Tape Face doesn’t need much to entertain. The silent prop comic’s bag of tricks includes tape measures, toilet paper, a toilet seat, a plunger, balloons, oven mitts, a Rubik’s Cube and, of course, tape. Tape covers his mouth so he can’t speak, but he needs help. Using his expressive eyes and a flashlight, he dashes into the audience to find cohorts who will assist him with a succession of strange tasks and challenges that come from a very childlike imagination.

While Tape Face’s intent is creating visual jokes with wait-for-it reveals, his creator Sam Wills is intentionally bringing fringe festival entertainment to the Strip—and making it work—through a character equal parts Charlie Chaplin, Buster Keaton. Wile E. Coyote and Tim Burton’s Edward Scissorhands. “The actual name ‘The Boy with Tape on his Face’ was a tribute to Tim Burton, who was just a massive influence on the character,” says Wills of Tape Face’s original appellation. “Tim Burton wrote a poem called ‘The Boy with Nails in His Eyes,’ and I quite liked that literal name.”

The initial character didn’t have tape on his face at all. Wills studied silent films and mime with the intent of creating a mute comic, and debuted the new act in 2005 at a comedy club in his native New Zealand. “I went onstage and I talked to the audience after 20 seconds because I had no idea what the hell I was doing and I just panicked,” he says. “I came back the next night and there was another comedian who said that the only way I can create a silent character is if I tape my mouth shut.”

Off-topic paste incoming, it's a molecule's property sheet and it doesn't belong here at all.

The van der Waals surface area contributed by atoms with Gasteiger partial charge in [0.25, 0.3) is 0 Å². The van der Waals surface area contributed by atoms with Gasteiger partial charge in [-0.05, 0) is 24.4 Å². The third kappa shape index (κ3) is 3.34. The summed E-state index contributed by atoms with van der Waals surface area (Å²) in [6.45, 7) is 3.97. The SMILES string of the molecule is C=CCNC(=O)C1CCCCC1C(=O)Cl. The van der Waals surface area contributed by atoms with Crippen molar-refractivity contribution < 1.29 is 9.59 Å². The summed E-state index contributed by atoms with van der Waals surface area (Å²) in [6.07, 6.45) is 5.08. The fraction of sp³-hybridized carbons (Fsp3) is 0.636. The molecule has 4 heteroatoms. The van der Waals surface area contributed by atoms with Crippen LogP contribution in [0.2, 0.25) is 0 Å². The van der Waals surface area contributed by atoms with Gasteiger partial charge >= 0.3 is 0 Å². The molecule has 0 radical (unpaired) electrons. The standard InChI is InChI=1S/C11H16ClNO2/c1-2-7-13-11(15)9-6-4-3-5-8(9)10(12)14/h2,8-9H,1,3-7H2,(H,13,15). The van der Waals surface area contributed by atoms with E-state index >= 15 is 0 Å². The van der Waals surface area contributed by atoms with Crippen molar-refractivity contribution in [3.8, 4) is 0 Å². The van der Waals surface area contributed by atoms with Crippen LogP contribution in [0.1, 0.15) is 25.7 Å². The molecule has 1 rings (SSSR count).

Wills booked the new act at comedy festivals in Australia and New Zealand before taking it to the U.K., where he appeared on television and at the Edinburgh Comedy Festival. He made his U.S. debut in 2016 on America’s Got Talent, making it to the finals and subsequently being chosen to appear in Vegas as part of America’s Got Talent Live. Two engagements at the Flamingo followed before he was invited to sign a three-year lease at his House of Tape venue at Harrah’s.

It’s one thing to play to fringe festival audiences that expect the unexpected. Performing a participatory act for Vegas visitors with diverse entertainment options is riskier, but if a packed house at an early June show is any indication, Tape Face has no shortage of volunteers to join him onstage. Anything goes from there, in a PG-13 way.

Still, Tape Face makes sure no one suffers bodily harm or terrible embarrassment, and the entire audience participates in the act at the end. Wills wrote the show with the assistance of his nephew, 9 at the time, which is one reason it’s infused with childlike ingenuity. “I think he’s about 17 now, so he’s useless to me,” says Wills with a laugh. He and his alter ego are big fans of visual puns too. “There’s a few Easter eggs hiding in these shows, don’t you worry.”

Harrah’s, 7 p.m. Tues.-Sun., starting at $63 plus tax and fee. 702.777.2782